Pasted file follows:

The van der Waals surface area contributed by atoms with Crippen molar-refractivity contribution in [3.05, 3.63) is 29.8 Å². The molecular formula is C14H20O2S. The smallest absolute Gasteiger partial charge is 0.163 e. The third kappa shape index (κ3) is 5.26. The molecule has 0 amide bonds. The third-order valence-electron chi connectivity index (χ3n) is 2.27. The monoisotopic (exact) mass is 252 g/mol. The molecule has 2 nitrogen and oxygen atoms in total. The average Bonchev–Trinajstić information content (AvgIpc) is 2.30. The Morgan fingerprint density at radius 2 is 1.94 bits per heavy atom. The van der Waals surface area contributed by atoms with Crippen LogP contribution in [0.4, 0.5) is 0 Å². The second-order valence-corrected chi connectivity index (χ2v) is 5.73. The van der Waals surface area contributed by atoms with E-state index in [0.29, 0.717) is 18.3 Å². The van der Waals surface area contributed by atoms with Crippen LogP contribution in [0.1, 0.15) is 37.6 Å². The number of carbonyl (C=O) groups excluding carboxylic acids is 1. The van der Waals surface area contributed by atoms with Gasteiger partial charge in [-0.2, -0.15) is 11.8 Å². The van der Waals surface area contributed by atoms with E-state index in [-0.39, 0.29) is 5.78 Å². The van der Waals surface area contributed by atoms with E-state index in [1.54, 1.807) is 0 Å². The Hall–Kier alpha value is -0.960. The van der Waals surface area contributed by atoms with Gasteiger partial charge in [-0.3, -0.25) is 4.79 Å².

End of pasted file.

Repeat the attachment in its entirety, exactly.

The van der Waals surface area contributed by atoms with Crippen molar-refractivity contribution in [3.05, 3.63) is 29.8 Å². The molecular formula is C14H20O2S. The smallest absolute Gasteiger partial charge is 0.163 e. The third kappa shape index (κ3) is 5.26. The molecule has 0 amide bonds. The third-order valence-electron chi connectivity index (χ3n) is 2.27. The monoisotopic (exact) mass is 252 g/mol. The molecule has 2 nitrogen and oxygen atoms in total. The average Bonchev–Trinajstić information content (AvgIpc) is 2.30. The Morgan fingerprint density at radius 2 is 1.94 bits per heavy atom. The van der Waals surface area contributed by atoms with Crippen LogP contribution in [0.4, 0.5) is 0 Å². The second-order valence-corrected chi connectivity index (χ2v) is 5.73. The van der Waals surface area contributed by atoms with E-state index in [0.29, 0.717) is 18.3 Å². The van der Waals surface area contributed by atoms with Crippen LogP contribution in [0.1, 0.15) is 37.6 Å². The number of carbonyl (C=O) groups excluding carboxylic acids is 1. The van der Waals surface area contributed by atoms with Gasteiger partial charge in [-0.2, -0.15) is 11.8 Å². The van der Waals surface area contributed by atoms with E-state index in [-0.39, 0.29) is 5.78 Å². The van der Waals surface area contributed by atoms with E-state index in [1.54, 1.807) is 0 Å². The Hall–Kier alpha value is -0.960. The van der Waals surface area contributed by atoms with Gasteiger partial charge in [-0.3, -0.25) is 4.79 Å².